Question: How will the mind become quiescent?
The mind will only subside by means of the enquiry ‘Who am I?’ The thought ‘Who am I?’, destroying all other thoughts, will itself be finally destroyed like the stick used for stirring the funeral pyre.
Question: What is the means for constantly holding on to the thought ‘Who am I?’ And what is jnana drishti?
If other thoughts arise, one should, without attempting to complete them, enquire, ‘To whom did they occur?’ What does it matter if ever so many thoughts arise? At the very moment that each thought rises, if one vigilantly enquires ‘To whom did this appear?’ it will be known ‘To me’. If one then enquires ‘Who am I?’ the mind will turn back to its source and the thought that had arisen will also subside. By repeatedly practising in this way, the mind will increasingly acquire the power to abide at its source. When the mind, which is subtle, is externalised via the brain and the sense organs, names and forms, which are material, appear. When it abides in the Heart, names and forms disappear. Keeping the mind in the Heart, not allowing it to go out, is called ‘facing the Self’ or ‘facing inwards’. Allowing it to go out from the Heart is termed ‘facing outwards’ When the mind abides in the Heart in this way, the ‘I’, the root of all thoughts, [vanishes]. Having vanished, the ever-existing Self alone will shine. The state where not even the slightest trace of the thought ‘I’ remains is alone swarupa [one’s real nature]. This alone is called mauna [silence]. Being still in this way can alone be called jnana drishti [seeing through true knowledge]. Making the mind subside into the Self is ‘being still’. On the other hand, knowing the thoughts of others, knowing the three times [past, present and future] and knowing events in distant places — these can never be jnana drishti.
The word swarupa is another key word in the text. It means ‘one’s real nature’ or ‘one’s real form’. Each time the phrase ‘one’s real nature’ appears in this text, it is a translation of swarupa. Bhagavan’s repeated use of the word as a synonym for the Self indicates that the Self is not something that is reached or attained. Rather, it is what one really is, and what one always has been.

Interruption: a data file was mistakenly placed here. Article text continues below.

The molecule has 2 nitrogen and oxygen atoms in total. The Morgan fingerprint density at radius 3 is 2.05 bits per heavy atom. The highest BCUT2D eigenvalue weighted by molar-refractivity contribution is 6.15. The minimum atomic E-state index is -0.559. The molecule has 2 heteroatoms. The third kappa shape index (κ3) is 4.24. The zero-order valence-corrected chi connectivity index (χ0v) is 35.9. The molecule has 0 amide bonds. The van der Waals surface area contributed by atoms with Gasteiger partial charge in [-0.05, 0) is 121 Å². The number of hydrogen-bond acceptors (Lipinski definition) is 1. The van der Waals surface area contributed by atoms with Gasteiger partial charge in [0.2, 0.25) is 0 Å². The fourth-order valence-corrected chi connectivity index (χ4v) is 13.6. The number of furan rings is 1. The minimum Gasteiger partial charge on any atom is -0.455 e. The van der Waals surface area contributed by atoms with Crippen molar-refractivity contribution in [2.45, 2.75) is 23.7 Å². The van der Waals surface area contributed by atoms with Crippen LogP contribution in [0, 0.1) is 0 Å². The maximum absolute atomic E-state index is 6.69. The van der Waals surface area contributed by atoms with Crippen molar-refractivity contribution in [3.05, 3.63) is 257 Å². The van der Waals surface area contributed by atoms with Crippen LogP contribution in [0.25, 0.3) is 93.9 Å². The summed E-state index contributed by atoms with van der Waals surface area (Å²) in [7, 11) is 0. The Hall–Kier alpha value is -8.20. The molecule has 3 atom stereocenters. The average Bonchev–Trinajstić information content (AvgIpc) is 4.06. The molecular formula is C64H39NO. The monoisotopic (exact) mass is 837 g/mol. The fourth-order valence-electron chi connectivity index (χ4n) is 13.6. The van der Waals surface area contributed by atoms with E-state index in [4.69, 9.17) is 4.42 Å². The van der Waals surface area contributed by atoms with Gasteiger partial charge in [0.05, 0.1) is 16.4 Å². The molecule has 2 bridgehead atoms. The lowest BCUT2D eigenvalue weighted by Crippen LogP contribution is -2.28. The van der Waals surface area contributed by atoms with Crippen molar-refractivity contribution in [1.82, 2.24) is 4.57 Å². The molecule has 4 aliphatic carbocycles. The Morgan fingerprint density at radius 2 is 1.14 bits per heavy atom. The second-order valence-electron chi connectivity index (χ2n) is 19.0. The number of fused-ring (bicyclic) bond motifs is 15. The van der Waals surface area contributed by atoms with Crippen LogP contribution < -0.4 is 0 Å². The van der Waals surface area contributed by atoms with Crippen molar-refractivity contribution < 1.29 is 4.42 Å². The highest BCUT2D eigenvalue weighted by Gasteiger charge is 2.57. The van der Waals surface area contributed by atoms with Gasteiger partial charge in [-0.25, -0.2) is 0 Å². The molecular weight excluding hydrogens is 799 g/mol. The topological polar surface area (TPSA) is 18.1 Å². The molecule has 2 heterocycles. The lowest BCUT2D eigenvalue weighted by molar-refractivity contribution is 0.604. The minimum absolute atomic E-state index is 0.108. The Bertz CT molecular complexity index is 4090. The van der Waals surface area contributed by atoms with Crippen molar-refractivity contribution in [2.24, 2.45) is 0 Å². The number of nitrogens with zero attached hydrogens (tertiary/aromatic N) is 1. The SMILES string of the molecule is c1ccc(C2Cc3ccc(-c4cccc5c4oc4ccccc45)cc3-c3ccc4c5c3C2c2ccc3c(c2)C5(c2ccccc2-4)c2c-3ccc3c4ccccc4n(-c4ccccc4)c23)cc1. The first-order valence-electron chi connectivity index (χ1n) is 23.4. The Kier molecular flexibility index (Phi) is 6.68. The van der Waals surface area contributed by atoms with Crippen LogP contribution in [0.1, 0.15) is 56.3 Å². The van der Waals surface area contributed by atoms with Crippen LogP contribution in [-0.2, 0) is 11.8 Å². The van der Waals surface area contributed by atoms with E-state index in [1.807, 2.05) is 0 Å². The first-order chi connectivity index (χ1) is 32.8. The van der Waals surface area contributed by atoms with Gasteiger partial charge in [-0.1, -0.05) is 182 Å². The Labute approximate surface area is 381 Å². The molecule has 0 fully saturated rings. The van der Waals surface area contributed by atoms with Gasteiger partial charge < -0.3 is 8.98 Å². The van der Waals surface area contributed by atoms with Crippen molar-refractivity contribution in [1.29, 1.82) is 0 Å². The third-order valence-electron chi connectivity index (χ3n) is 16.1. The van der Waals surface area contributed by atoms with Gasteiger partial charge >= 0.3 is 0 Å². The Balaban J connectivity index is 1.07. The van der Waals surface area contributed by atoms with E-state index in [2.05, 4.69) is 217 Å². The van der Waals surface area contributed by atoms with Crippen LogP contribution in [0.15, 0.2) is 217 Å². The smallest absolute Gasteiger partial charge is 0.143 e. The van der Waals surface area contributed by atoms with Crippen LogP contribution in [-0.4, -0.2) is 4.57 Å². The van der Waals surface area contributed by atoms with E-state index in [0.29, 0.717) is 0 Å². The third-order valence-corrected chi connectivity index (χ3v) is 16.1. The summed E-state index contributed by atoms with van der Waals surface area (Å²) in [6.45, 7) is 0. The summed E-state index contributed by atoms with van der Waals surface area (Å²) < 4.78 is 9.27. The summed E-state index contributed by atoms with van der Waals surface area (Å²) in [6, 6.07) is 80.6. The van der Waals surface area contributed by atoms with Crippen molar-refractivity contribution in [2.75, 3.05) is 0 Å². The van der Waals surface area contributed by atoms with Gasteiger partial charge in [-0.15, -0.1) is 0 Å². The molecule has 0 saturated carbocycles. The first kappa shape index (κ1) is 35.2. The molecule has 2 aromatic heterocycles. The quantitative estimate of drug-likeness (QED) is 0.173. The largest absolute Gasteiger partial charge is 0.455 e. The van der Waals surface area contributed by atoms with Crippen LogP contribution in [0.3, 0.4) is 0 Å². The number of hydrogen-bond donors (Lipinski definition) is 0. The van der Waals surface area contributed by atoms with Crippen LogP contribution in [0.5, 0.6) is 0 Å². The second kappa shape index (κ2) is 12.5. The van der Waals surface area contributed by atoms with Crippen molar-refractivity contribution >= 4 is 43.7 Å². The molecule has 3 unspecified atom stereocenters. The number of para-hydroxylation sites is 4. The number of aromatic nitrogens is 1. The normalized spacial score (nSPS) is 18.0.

Mauna is another of the synonyms Bhagavan used to describe the Self:
Question: What is mauna [silence]?
Answer: That state which transcends speech and thought is mauna…. That which is, is mauna. Sages say that the state in which the thought ‘I’ does not rise even in the least, alone is swarupa, which means mauna. That silent Self is alone God… (Be As You Are, p. 13)
In jnana, the state of Self-knowledge or Self-realisation, there is no one who sees, nor are there objects that are seen. There is only seeing. The seeing that takes place in this state, called jnana drishti, is both true seeing and true knowing. It is therefore called ‘seeing through true knowledge’.
In Day by Day with Bhagavan (17.10.46) Bhagavan points out that this seeing is really being and should not be confused with or limited to the sensory activity that goes under the same name: ‘You are the Self. You exist always. Nothing more can be predicated of the Self than it exists. Seeing God or the Self is only being God or your Self. Seeing is being.’ The same concept was elegantly formulated by Meister Eckart, the medieval German mystic, when he remarked, during one of his sermons, ‘The eye by which I see God is the same eye by which God sees me. My eye and God’s eye are one and the same, one in seeing, one in knowing…’
Question: What is the nature of the Self?
The Self, one’s real nature, alone exists and is real. The world, the soul and God are superimpositions on it like [the illusory appearance of] silver in mother-of-pearl. These three appear and disappear simultaneously. Self itself is the world; Self itself is the ‘I’; Self itself is God; all is Siva, the Self.